The same must be happening with Medicare. If it's free, then of course you would take advantage of it and not question doctor's orders for unnecessary testing or expensive drugs. There is certainly an incentive for the medical community to over-order because they are worried about lawsuits, or because they profit from it.
Here are a few family examples:
My mother is in her 80s, and lives in the Sunshine State. Without consulting her, her doctor ordered oxygen for her to use at night when she complained about difficulty sleeping. I can tell you, after spending extended time with her, that the noise of the pump was enough to keep both patient and houseguest awake into the wee hours of the morning. Add to that the annoyance she felt having something in her nose with a long tube that she worried about tripping over in the middle of the night. She didn't need the oxygen, and after trying to use it unsuccessfully for several months, sent it back. She said she was glad to save almost $200 a month for Medicare.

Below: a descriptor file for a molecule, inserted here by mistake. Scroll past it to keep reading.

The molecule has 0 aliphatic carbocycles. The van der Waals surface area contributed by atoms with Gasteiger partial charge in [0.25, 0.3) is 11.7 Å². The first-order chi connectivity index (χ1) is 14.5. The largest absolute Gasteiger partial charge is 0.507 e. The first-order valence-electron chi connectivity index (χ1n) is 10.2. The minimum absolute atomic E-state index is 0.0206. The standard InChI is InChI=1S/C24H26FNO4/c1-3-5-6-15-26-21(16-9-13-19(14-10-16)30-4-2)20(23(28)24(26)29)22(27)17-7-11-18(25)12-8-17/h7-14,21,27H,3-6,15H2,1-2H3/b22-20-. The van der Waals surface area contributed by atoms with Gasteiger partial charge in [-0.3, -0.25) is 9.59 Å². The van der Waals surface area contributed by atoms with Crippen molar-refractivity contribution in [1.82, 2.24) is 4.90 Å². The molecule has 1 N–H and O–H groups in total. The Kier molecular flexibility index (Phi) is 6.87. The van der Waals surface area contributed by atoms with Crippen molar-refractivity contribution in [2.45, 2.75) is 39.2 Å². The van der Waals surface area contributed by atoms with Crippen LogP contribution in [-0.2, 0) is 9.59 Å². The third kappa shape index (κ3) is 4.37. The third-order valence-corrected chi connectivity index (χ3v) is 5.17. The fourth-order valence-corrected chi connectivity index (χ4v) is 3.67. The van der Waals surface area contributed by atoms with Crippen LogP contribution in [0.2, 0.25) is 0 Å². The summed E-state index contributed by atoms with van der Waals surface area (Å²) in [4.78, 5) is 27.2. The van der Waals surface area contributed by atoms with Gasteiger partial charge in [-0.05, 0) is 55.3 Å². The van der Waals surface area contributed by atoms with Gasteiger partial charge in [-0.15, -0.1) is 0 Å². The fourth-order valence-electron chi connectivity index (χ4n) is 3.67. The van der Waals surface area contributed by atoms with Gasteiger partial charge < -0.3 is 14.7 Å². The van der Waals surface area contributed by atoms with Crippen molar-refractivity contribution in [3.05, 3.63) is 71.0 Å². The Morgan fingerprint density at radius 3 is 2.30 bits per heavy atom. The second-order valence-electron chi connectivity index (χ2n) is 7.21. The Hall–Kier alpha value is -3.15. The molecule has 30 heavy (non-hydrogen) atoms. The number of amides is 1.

My dad had trouble cutting his own toenails. His doctor sent him to a podiatrist to give him regular "pedis," as we girls refer to our pedicures. Obviously it wasn't quite a footbath and beauty treatment, but it was excessive and paid for by Medicare. After a couple of visits, Dad decided it was not right for Medicare to pay for it and quit going.